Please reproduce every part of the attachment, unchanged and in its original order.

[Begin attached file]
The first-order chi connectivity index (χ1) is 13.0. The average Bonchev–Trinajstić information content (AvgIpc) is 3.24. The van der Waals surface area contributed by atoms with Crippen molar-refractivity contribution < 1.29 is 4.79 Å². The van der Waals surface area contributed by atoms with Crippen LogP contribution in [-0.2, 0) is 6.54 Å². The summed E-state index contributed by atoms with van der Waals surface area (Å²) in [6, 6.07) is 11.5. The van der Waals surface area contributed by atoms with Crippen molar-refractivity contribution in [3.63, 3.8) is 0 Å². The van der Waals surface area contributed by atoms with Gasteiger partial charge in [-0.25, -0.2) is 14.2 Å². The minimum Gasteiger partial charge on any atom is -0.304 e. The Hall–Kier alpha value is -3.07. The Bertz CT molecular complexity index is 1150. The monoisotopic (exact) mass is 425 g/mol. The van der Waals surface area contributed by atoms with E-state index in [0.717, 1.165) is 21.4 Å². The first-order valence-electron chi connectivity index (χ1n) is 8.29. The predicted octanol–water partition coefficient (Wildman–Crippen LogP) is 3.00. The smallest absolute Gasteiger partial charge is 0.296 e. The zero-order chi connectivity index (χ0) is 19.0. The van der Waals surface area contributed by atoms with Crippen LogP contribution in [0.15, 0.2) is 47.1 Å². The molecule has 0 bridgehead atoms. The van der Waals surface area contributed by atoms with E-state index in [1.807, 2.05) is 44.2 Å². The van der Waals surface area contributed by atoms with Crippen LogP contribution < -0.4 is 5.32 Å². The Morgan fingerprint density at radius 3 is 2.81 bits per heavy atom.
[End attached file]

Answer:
The first-order chi connectivity index (χ1) is 13.0. The average Bonchev–Trinajstić information content (AvgIpc) is 3.24. The van der Waals surface area contributed by atoms with Crippen molar-refractivity contribution < 1.29 is 4.79 Å². The van der Waals surface area contributed by atoms with Crippen LogP contribution in [-0.2, 0) is 6.54 Å². The summed E-state index contributed by atoms with van der Waals surface area (Å²) in [6, 6.07) is 11.5. The van der Waals surface area contributed by atoms with Crippen molar-refractivity contribution in [3.63, 3.8) is 0 Å². The van der Waals surface area contributed by atoms with Gasteiger partial charge in [-0.25, -0.2) is 14.2 Å². The minimum Gasteiger partial charge on any atom is -0.304 e. The Hall–Kier alpha value is -3.07. The Bertz CT molecular complexity index is 1150. The monoisotopic (exact) mass is 425 g/mol. The van der Waals surface area contributed by atoms with E-state index in [0.717, 1.165) is 21.4 Å². The first-order valence-electron chi connectivity index (χ1n) is 8.29. The predicted octanol–water partition coefficient (Wildman–Crippen LogP) is 3.00. The smallest absolute Gasteiger partial charge is 0.296 e. The zero-order chi connectivity index (χ0) is 19.0. The van der Waals surface area contributed by atoms with Crippen LogP contribution in [0.15, 0.2) is 47.1 Å². The molecule has 0 bridgehead atoms. The van der Waals surface area contributed by atoms with E-state index in [1.807, 2.05) is 44.2 Å². The van der Waals surface area contributed by atoms with Crippen LogP contribution < -0.4 is 5.32 Å². The Morgan fingerprint density at radius 3 is 2.81 bits per heavy atom.